Even if a bank does have an ACH transfer service, it can still be problematic if they make it hard to link to another account. Some banks require you to mail in a voided check if you want to create a link. In addition, some limit the number of links you can have to as little as one. Another issue can be the size of the allowed transfes. Some banks have transfer limits as low as $2,000.

Even if a bank doesn't provide an ACH transfer service, most will allow you to withdraw or deposit funds using an ACH transfer service from another bank. However, there are a few which do not allow this.

Opening too many accounts

Even when the bank makes it easy to move your money, there are issues regarding opening new accounts. Banks sometimes do hard credit pulls in the application which can temporarily ding your credit score. Also, if the bank uses ChexSystem in the application, that inquiry goes on your ChexSystem record. Some banks will reject your application if you had too many recent ChexSystem inquiries. So you may miss some future hot deal if you've opened too many accounts.

There's also a cost in time. Opening new accounts take time. Monitoring your accounts also take time. There are websites like Mint.com and Yodlee that can make it easy to track multiple accounts. But there are potential downsides to these services. If you have tips on reducing the time and effort on this, please leave a comment.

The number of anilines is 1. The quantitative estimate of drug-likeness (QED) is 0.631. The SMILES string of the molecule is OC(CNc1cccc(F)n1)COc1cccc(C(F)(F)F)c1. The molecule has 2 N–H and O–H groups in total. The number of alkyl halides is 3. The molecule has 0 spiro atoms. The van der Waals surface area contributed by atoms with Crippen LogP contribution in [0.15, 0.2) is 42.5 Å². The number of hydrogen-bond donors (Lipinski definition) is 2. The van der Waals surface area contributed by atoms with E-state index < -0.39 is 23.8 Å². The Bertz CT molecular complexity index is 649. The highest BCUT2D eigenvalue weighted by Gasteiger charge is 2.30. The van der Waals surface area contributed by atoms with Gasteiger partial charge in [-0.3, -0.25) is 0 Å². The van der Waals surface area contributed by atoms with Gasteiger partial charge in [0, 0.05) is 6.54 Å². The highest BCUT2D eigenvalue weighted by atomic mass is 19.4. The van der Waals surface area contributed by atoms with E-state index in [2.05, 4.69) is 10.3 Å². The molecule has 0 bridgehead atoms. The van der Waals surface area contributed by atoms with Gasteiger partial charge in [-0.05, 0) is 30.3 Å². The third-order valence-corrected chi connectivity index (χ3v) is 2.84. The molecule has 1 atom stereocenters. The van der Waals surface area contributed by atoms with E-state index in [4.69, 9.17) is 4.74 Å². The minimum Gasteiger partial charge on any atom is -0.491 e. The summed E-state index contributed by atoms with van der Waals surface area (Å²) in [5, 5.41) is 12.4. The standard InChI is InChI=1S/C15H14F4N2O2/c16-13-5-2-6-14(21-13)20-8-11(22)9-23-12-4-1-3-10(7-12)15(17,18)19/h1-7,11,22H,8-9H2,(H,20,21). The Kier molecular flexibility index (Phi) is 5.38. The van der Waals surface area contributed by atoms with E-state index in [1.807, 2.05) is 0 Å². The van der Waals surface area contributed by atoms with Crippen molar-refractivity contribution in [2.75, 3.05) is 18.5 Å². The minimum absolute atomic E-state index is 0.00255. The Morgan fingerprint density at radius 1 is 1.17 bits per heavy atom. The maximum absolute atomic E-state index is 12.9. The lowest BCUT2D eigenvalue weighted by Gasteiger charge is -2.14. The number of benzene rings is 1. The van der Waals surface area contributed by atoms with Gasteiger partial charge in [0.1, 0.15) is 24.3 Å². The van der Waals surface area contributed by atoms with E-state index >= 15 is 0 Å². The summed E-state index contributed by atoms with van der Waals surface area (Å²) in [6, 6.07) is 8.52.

Cost of rate chasing

There's also a direct cost with rate chasing. When you initiate electronic transfers, there is often a time in the transfer process when that money isn't earning any interest. For example, you initiate a transfer at a bank on Thursday. The money may be debited from that account on Friday. It may not be credited to your destination account until Wednesday of the following week. So you may miss out on 5 days of interest.

MyMoneyBlog has a useful calculator to help you evaluate the cost of transfers.

Another issue with rate chasing is the risk of fees. Some online banks have monthly fees if your balance falls too low or if your account lacks activity after a certain amount of time. So if you transfer most of the money to a new higher interest rate account, you may be hit with fees from that old account if you don't close it or if you are not careful.

That's one benefit of having accounts without minimum balance requirements. However, don't assume requirements will remain unchanged. There have been cases in which online banks have added minimum balance requirements or raised the minimum balance requirements. Also, don't assume no-minimum literally means no minimum. I recommend keeping at least $1 in a no-minimum account. Many times banks will close an account when the balance falls below $1 even when they advertise it as a no-minimum savings account.

So are you still rate chasing? What tips do you have?

To compare high-yield savings accounts, please refer to my weekly rate summary.

Alternatives to internet savings accounts

Reward checking is an alternative to the internet savings account. But reward checking isn't immune to falling rates. To compare rates of reward checking accounts and to learn more about them, refer to my High Yield Checking website.